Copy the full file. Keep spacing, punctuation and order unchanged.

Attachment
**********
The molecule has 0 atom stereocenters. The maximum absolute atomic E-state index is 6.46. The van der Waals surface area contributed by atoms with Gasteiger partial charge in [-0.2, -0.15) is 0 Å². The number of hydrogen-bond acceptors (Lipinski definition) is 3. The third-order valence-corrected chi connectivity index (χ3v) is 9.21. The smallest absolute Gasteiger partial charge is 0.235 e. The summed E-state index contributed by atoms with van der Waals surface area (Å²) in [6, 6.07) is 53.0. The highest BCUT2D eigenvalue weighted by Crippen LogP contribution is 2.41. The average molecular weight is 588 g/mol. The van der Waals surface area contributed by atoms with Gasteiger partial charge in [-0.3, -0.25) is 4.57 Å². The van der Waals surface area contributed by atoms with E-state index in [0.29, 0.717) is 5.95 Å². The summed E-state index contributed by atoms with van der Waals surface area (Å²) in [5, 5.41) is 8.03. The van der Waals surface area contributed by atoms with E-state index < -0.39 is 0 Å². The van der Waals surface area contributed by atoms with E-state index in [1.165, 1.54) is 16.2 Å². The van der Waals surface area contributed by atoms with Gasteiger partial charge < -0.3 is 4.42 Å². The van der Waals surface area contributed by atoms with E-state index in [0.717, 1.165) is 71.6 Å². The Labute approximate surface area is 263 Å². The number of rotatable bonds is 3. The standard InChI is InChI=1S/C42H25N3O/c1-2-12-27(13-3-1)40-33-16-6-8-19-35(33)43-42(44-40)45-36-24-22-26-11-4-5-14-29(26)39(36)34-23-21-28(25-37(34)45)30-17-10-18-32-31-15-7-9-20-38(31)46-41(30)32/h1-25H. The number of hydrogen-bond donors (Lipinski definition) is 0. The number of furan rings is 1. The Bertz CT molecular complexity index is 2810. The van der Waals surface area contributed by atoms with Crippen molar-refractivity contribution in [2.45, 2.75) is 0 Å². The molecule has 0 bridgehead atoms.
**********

The molecule has 0 atom stereocenters. The maximum absolute atomic E-state index is 6.46. The van der Waals surface area contributed by atoms with Gasteiger partial charge in [-0.2, -0.15) is 0 Å². The number of hydrogen-bond acceptors (Lipinski definition) is 3. The third-order valence-corrected chi connectivity index (χ3v) is 9.21. The smallest absolute Gasteiger partial charge is 0.235 e. The summed E-state index contributed by atoms with van der Waals surface area (Å²) in [6, 6.07) is 53.0. The highest BCUT2D eigenvalue weighted by Crippen LogP contribution is 2.41. The average molecular weight is 588 g/mol. The van der Waals surface area contributed by atoms with Gasteiger partial charge in [-0.3, -0.25) is 4.57 Å². The van der Waals surface area contributed by atoms with E-state index in [0.29, 0.717) is 5.95 Å². The summed E-state index contributed by atoms with van der Waals surface area (Å²) in [5, 5.41) is 8.03. The van der Waals surface area contributed by atoms with E-state index < -0.39 is 0 Å². The van der Waals surface area contributed by atoms with E-state index in [1.165, 1.54) is 16.2 Å². The van der Waals surface area contributed by atoms with Gasteiger partial charge < -0.3 is 4.42 Å². The van der Waals surface area contributed by atoms with E-state index in [0.717, 1.165) is 71.6 Å². The Labute approximate surface area is 263 Å². The number of rotatable bonds is 3. The standard InChI is InChI=1S/C42H25N3O/c1-2-12-27(13-3-1)40-33-16-6-8-19-35(33)43-42(44-40)45-36-24-22-26-11-4-5-14-29(26)39(36)34-23-21-28(25-37(34)45)30-17-10-18-32-31-15-7-9-20-38(31)46-41(30)32/h1-25H. The number of hydrogen-bond donors (Lipinski definition) is 0. The number of furan rings is 1. The Bertz CT molecular complexity index is 2810. The van der Waals surface area contributed by atoms with Crippen molar-refractivity contribution in [2.45, 2.75) is 0 Å². The molecule has 0 bridgehead atoms.